NEW YORK [January 18, 2007] -- amfAR, The Foundation for AIDS Research, has awarded nearly $1 million for eight new research grants and fellowships aimed at increasing understanding and prevention of rectal HIV transmission, Dr. Rowena Johnston, amfAR's vice president of research announced today.
"Twenty-five years after the first identification of AIDS, the taboos that surround an open discussion of sexual behavior are still haunting us in our efforts to contain this pandemic" said Dr. Johnston. "It is time for us to take an honest and unflinching look at how HIV is spread and how to minimize the risks. This new research should help us to further untangle this riddle."
Sexual transmission accounts for the majority of HIV infections both in the United States and around the world, but how much of that transmission is due to anal intercourse remains unclear.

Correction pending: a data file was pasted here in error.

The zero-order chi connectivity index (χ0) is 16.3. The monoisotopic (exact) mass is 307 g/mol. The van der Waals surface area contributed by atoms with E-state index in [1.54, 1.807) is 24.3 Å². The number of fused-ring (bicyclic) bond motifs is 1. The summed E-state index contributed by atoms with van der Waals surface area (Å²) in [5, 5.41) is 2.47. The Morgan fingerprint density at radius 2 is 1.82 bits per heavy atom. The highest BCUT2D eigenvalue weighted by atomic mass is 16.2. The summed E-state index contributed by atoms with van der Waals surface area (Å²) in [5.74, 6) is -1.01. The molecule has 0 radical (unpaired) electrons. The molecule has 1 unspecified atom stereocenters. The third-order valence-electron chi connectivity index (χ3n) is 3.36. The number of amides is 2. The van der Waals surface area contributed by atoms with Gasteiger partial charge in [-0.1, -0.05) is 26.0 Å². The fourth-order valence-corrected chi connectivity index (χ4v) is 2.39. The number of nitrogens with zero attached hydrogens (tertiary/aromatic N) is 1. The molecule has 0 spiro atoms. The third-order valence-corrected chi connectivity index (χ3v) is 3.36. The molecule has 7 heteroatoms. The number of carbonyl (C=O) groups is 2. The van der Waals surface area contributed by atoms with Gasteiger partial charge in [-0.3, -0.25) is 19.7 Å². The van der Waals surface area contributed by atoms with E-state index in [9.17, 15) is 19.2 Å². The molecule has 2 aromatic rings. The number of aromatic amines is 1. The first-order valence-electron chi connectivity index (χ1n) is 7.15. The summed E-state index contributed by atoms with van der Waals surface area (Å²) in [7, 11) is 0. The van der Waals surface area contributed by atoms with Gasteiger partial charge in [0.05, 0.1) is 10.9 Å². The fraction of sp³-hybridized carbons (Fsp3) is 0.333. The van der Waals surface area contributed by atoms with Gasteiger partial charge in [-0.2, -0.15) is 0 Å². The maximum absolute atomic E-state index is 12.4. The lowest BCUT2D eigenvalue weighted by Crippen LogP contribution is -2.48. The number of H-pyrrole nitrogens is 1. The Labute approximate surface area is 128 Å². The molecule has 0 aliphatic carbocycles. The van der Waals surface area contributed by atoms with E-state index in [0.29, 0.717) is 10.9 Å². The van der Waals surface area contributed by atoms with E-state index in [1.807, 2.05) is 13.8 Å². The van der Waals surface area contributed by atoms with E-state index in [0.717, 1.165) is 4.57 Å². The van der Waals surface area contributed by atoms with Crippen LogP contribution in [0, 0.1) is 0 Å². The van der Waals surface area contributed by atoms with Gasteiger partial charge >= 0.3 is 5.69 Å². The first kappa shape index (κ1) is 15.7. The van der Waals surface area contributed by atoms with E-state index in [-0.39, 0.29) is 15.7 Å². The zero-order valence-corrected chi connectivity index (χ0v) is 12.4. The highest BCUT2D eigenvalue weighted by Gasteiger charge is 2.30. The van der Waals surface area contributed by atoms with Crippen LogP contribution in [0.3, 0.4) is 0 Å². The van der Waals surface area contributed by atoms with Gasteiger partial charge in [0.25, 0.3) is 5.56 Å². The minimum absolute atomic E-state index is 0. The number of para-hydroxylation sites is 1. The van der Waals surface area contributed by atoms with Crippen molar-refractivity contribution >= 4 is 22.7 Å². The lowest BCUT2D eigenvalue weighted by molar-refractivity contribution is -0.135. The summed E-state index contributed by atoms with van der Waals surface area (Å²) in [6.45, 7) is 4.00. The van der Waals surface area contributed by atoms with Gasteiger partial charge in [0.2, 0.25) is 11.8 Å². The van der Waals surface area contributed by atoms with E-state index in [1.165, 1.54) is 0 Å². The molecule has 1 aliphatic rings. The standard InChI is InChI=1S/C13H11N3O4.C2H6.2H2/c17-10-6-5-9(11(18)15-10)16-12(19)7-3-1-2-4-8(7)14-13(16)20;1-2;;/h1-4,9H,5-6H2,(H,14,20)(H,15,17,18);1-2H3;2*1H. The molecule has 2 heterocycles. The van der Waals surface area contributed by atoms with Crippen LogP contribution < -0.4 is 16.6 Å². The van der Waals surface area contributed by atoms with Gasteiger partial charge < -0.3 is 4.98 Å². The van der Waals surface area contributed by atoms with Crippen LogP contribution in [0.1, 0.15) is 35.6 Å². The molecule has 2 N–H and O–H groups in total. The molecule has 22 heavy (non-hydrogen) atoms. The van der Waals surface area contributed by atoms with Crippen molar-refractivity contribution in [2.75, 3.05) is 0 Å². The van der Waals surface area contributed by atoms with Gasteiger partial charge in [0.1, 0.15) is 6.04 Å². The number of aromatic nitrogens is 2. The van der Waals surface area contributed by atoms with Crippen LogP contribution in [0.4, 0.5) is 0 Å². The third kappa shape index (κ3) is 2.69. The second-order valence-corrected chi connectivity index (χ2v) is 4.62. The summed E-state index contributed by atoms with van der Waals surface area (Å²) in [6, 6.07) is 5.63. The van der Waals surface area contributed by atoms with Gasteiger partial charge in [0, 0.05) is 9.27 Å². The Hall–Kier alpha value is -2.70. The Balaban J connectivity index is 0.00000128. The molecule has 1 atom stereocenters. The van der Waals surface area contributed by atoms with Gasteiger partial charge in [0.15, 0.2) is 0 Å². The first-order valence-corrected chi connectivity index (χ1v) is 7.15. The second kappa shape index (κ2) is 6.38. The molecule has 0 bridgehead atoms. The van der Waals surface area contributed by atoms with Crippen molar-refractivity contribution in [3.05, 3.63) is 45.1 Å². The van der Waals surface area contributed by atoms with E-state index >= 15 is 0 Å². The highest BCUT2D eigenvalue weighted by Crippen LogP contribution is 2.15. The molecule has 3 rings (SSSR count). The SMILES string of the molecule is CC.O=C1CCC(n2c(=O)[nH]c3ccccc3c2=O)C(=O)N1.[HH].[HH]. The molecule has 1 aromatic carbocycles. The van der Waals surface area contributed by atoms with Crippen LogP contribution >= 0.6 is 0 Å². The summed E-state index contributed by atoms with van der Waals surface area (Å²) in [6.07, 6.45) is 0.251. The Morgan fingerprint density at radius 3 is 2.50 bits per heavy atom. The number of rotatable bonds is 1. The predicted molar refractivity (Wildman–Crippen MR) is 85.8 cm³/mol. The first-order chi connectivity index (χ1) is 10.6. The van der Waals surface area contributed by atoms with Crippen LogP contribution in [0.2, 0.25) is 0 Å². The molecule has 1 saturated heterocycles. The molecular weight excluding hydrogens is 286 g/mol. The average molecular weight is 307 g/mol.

Although not often acknowledged, many heterosexual couples engage in anal intercourse and may not be aware that they are placing themselves at high risk for HIV and other sexually transmitted infections, Dr. Johnston said. In South Africa, a country with one of the highest rates of HIV infection in the world, little is known about the extent to which the virus is spread by anal intercourse. Dr. Joanne Mantell, a researcher at the Research Foundation for Mental Hygiene in New York, will use amfAR funding to gain insight into the frequency of anal intercourse in South Africa among heterosexuals and the circumstances under which it occurs.
Others, such as Drs. Charlene Dezutti of Magee-Women's Research Institute and Foundation in Pittsburgh and Craig Hendrix of the Johns Hopkins School of Medicine in Baltimore, will strive to understand the interactions between the virus and the cells in the rectum and colon that can tip the scale towards the establishment of infection.
Understanding the extent to which anal intercourse spreads HIV infection will become increa
Contact: Donald Kaplan
amfAR, The Foundation for AIDS Research